A Haptic suit (also known as Tactile suit, Gaming suit or Haptic vest) is a wearable device that provides haptic feedback to the body.
Interactor Vest (1994)
In 1994 Aura Systems launched the Interactor Vest, a wearable force-feedback device that monitors an audio signal and uses Aura's patented electromagnetic actuator technology to convert bass sound waves into vibrations that can represent such actions as a punch or kick. The Interactor vest plugs into the audio output of a stereo, TV, or VCR and the user is provided with controls that allow for adjusting of the intensity of vibration and filtering out of high frequency sounds. The Interactor Vest is worn over the upper torso and the audio signal is reproduced through a speaker embedded in the vest. After selling 400,000 of its Interactor Vest, Aura began shipping the Interactor Cushion, a device which operates like the Vest but instead of being worn, it's placed against a seat back and the user must lean against it. Both the Vest and the Cushion were launched with a price tag of $99.
3RD Space Vest (2007)
In November 2007, TNGames released the 3RD Space Vest. The vest uses eight trademarked "contact points" that simulate gunfire, body slams or G-forces associated with race car driving. It is unique because unlike traditional force feedback accessories, the vest is directional, so that action taking place outside the player's field of view can also be felt. A player hit by gunfire from behind will actually feel the shot in his back while he may not be otherwise aware of this using standard visual display cues. Currently, players have three ways to use the vest. Playing games with Direct Integration, such as TN Games' own 3rd Space Incursion, using the 3rd space game drivers whilst playing a game (drivers currently in Beta 2), or installing specially made mods for a game. As of current, the vest works with: Call of Duty 2: 3rd Space Edition, 3rd Space Incursion, Half-Life 2: Episodes 1 & 2, Crysis, Enemy Territory: Quake Wars, Clive Barker's Jericho, Unreal Tournament 3, F.E.A.R., Medal of Honor: Airborne, Quake 4 and Doom 3.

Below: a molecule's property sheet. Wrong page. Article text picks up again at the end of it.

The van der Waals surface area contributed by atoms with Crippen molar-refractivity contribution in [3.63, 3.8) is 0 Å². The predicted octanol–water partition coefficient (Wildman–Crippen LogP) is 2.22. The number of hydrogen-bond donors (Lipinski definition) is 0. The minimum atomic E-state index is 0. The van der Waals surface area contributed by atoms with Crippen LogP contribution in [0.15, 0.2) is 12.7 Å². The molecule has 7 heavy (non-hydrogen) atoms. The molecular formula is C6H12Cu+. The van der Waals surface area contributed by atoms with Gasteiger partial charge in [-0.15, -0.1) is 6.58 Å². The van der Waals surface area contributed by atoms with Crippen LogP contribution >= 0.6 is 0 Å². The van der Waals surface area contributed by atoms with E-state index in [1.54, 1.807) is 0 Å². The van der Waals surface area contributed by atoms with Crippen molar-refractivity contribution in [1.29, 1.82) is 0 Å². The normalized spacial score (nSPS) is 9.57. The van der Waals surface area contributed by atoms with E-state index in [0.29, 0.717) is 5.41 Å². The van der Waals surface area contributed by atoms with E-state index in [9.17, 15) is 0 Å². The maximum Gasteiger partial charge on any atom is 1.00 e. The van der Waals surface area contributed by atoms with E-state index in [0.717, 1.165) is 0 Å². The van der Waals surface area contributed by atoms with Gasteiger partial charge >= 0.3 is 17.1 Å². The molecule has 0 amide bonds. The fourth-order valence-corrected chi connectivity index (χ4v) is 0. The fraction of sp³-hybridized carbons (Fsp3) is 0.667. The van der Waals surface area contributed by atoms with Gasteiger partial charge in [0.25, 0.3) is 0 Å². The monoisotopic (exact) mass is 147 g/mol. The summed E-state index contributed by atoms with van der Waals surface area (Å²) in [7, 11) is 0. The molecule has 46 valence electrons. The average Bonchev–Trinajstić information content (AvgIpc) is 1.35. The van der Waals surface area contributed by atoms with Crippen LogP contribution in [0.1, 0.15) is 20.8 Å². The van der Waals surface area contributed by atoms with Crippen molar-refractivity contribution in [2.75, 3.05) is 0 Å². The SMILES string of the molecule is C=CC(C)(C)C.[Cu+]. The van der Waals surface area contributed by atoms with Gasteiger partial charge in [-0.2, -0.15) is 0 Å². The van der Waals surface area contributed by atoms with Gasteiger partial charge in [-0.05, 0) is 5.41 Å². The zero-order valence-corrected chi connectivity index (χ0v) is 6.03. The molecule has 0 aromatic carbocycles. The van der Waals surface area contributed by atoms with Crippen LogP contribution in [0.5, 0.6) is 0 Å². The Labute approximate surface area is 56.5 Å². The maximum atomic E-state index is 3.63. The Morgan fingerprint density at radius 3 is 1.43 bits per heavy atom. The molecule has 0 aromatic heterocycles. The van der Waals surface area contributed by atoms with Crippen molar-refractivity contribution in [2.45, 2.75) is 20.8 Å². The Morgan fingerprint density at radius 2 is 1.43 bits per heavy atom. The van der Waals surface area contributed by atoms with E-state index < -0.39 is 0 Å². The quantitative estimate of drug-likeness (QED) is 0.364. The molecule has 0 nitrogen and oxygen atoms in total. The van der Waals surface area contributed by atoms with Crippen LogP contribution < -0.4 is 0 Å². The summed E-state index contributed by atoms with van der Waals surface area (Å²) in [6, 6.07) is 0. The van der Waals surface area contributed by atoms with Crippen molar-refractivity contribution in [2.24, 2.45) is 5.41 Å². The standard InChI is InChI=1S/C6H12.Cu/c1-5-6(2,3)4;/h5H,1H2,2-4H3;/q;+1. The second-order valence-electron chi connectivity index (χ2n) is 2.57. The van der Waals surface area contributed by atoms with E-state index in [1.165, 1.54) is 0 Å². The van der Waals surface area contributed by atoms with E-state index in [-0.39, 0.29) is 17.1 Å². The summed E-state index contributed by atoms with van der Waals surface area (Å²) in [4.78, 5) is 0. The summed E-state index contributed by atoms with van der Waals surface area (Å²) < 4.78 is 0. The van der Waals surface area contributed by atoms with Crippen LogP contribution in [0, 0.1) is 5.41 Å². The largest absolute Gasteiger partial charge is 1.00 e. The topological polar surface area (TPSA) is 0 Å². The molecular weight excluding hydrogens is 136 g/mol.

Tactile Gaming Vest (2010)
Demonstrated at Haptics Symposium 2010, the Tactile Gaming Vest (TGV) is a haptic feedback device designed to increase the immersiveness of first- and third-person shooter games and was developed by Saurabh Palan and his team from the Haptics Lab at the University of Pennsylvania. The vest can simulate gunshots, slashing and blood flow sensations. Other sensations, such as punch/kick, body blows, and surrounding environment (temperature, impacts due to artilleries and ammunitions) are also being developed.
On May 31, 2013, a Kickstarter campaign was launched to raise funds for the development of ARAIG (As Real As It Gets), a force-feedback and electrical muscle stimulation wearable device for use in video games. It features 16 points of feedback on the front, 16 on the back and 8 on each side. The Kickstarter campaign failed, as it only raised $126,625 of its $900,000 goal.
Teslasuit is a full body haptic feedback platform for gaming and Virtual Reality. The technology is based on neuro-muscular stimulation that is widely used in electro-therapy, medicine and professional sport. Teslasuit incorporates a mesh of sensors that could deliver wide range of sensations such as touch, wind, water, heat, cold as well as the force with mild electric pulses. It can also collect data from the body for real time motion tracking. Teslasuit DK1 for early adopters is expected to be released in 2015.
- "Aura's Interactor - VR at its Vest". Electronic Gaming Monthly (Ziff Davis) (63): 56–60. October 1994.
- "Cushioning the Blows". GamePro (IDG) (81): 138. June 1995.
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- "PSU interview with CEO of TN Games". PSU.com. Feb 24, 2007. Archived from the original on Feb 27, 2007. Retrieved Dec 21, 2012.
- Electrical muscle stimulation
||This section's use of external links may not follow Wikipedia's policies or guidelines. (October 2013)|
- 3rd Space Vest
- FPS Vest
- Tactile Gaming Vest (TGV) on iRoboticist
- ARAIG - As Real As It Gets on Kickstarter